On 25 September 2016, the Swiss electorate will vote on the Intelligence Service Act.
If successful, the referendum will allow Switzerland’s Federal Intelligence Service (FIS) to monitor private communications, such as those by post, internet and telephone. The government says it needs these powers to protect the country from terrorism, cyber attacks and spying. Terrorist and cyber criminals use modern telecommunications, so being able to monitor this information is vital, it says.
Currently Swiss law only allows the government to access public information or that provided by other authorities.
The government, which voted in favour of the initiative, says there are safeguards to prevent abuse. The measures can only be used when there is a significant threat, and must be approved by several people in the government, including members of the Federal Council, or cabinet.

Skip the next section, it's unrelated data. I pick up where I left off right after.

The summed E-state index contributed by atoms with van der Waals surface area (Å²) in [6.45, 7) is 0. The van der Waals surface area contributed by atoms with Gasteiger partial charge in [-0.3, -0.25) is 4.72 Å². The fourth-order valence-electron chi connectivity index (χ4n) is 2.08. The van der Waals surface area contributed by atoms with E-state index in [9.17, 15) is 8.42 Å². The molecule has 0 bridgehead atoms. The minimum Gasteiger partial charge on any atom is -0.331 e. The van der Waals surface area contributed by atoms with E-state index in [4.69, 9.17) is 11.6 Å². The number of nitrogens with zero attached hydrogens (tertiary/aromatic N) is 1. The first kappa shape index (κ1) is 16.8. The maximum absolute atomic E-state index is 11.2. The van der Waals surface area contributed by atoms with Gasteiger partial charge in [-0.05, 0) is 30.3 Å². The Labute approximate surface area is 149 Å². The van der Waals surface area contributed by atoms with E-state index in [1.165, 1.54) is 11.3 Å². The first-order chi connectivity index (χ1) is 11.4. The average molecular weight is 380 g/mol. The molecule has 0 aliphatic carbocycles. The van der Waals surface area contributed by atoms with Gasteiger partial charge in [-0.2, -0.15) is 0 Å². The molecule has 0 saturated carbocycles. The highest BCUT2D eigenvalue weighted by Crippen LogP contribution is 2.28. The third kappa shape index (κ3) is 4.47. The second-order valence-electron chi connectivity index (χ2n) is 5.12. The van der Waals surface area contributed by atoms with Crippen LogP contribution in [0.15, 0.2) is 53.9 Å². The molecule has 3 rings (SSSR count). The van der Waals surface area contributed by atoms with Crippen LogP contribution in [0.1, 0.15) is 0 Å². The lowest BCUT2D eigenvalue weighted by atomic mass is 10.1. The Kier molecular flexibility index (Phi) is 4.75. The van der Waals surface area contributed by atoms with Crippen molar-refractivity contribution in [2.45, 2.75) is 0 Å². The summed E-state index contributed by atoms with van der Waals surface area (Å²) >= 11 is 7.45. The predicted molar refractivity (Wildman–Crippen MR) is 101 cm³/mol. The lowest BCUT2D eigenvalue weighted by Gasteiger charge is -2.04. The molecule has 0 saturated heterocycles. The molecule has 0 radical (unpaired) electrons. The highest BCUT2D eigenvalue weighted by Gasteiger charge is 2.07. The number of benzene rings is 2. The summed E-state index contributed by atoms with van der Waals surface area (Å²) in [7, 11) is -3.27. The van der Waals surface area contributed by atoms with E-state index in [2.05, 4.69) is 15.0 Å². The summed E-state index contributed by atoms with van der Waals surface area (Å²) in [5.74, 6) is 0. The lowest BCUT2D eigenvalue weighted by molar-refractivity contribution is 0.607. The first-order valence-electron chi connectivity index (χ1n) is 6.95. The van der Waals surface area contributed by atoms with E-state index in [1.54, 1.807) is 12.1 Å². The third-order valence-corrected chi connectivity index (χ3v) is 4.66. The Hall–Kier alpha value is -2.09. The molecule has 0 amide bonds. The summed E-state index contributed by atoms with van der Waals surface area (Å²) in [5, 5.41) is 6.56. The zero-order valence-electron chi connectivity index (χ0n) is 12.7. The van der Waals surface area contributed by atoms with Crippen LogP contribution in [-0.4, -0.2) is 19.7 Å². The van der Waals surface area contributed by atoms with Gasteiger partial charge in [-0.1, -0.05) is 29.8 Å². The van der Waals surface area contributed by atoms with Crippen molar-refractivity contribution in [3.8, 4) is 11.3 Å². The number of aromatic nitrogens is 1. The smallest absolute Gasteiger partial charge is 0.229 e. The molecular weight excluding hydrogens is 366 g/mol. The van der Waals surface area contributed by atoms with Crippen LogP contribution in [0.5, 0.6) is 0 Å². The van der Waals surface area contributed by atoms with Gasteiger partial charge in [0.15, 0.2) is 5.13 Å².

Those against the proposal fear it will be the beginning of a big brother state, where the government has access to everyone’s secrets and can share them with foreign agencies. Many in this camp also think it is impossible to prevent all terrorist activity and it is therefore not worth trading privacy for something unachievable.
Writing for Bilan, Fabrice Delaye, thinks the initiative could end up being an economic own-goal. For several years, Switzerland has pitched itself as a safe haven for the world’s data. He wonders if this will hold true if this initiative is adopted.
Switzerland’s government seems to disagree. The National Council voted 145 in favour, 41 against, with 8 abstentions for the initiative.
On Sunday, the Swiss public will get its say.
The government video below, in French, explains the initiative further: